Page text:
Meniscus tears are common and can happen to anyone. If you have a meniscus tear, there are many different treatment options to help you get back on your feet again. In this article we’ll cover the basics of what a meniscus tear is and what to do if this happens to you!
You’ve probably heard the word “meniscus” before, but do you really know what it means? The meniscus is a piece of cartilage that helps stabilize the knee. It’s shaped like a crescent moon and located between your thigh bones (femur) and shin bones (tibia).
The meniscus acts as an adjustment device for each leg, preventing the joint from rolling inward or outward too much when you walk or run on hard surfaces. If this happens too often, it could lead to chronic injuries like arthritis in your hips or knees—or even torn menisci!
Meniscus tears are fairly common. They can be caused by a sudden injury or overuse of the knee, such as when you fall hard on your knee and it bangs against something hard.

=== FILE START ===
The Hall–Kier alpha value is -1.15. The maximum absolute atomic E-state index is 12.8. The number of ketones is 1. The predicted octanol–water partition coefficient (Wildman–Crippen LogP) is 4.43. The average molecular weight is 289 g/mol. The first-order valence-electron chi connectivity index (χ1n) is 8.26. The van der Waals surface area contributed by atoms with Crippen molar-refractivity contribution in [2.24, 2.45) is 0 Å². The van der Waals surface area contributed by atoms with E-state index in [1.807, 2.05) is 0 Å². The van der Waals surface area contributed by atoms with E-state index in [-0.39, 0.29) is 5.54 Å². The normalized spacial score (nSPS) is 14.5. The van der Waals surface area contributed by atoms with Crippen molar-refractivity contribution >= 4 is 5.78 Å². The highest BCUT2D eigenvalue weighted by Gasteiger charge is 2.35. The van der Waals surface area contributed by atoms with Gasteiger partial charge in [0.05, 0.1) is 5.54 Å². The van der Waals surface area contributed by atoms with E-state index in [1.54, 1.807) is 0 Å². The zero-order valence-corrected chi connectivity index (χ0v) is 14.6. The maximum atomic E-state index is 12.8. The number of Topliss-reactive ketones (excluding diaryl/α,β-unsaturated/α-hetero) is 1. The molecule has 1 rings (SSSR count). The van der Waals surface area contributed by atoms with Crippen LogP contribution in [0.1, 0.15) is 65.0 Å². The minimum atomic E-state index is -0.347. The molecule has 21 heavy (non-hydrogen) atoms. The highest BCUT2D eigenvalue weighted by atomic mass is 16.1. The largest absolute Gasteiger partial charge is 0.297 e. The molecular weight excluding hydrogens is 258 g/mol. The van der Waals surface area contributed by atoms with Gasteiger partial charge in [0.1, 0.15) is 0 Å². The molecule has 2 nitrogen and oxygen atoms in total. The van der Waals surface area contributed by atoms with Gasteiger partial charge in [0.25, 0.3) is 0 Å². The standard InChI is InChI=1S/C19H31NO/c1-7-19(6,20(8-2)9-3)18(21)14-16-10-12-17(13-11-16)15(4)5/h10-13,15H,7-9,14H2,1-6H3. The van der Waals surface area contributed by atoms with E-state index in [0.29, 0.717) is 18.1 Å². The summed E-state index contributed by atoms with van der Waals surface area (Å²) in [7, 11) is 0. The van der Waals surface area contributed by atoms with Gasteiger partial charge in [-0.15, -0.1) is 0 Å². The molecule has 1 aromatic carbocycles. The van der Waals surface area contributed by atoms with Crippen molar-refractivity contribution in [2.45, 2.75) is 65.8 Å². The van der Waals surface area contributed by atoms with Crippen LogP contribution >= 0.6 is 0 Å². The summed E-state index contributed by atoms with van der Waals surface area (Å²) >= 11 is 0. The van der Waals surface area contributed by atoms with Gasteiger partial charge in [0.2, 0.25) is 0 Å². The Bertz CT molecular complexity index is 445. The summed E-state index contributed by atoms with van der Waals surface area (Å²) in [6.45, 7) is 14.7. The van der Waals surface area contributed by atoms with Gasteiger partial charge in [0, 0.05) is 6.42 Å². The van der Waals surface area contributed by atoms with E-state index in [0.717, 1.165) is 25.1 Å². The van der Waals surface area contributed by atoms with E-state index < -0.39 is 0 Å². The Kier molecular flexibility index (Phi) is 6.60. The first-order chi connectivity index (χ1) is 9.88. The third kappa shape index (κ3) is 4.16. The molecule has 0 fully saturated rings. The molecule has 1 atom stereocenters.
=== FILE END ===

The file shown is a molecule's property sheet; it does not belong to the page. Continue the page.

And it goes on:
Symptoms of a meniscus tear.
If you have a meniscus tear, it can be painful and difficult to walk. You may notice that your knee is hitting the back of your thigh when walking. This is called “catching” because it feels like you are trying to catch something with each step.
You may also experience swelling in the joint, which makes it look larger than normal and increases friction between bones as they move together inside the joint (synovial fluid). The swelling may make it hard for people on crutches or walkers because their weight will push down harder on one side of their leg than another—this can cause pain if pressure builds up over time!
How to treat a torn meniscus without surgery.
When a meniscus tear is minor and not causing pain, the best treatment is rest. Your doctor may recommend that you avoid sports or activities that cause stress on your knee joint for two to three weeks or restrict your movement by wearing knee braces for meniscus tears.
If the tear is more severe and causing pain, then a doctor will likely recommend surgery to repair it with a small incision made just below the knee cap. The result of this procedure is that you can resume normal daily activities within two weeks of surgery rather than being completely out for six months or longer like some cases require.
Hopefully, we’ve given you a clearer idea of what a meniscus tear is and the common symptoms. You may have also learned some of the treatment options available for your injury. If you’re still confused about how to treat meniscus tears without surgery, talk with your doctor about it.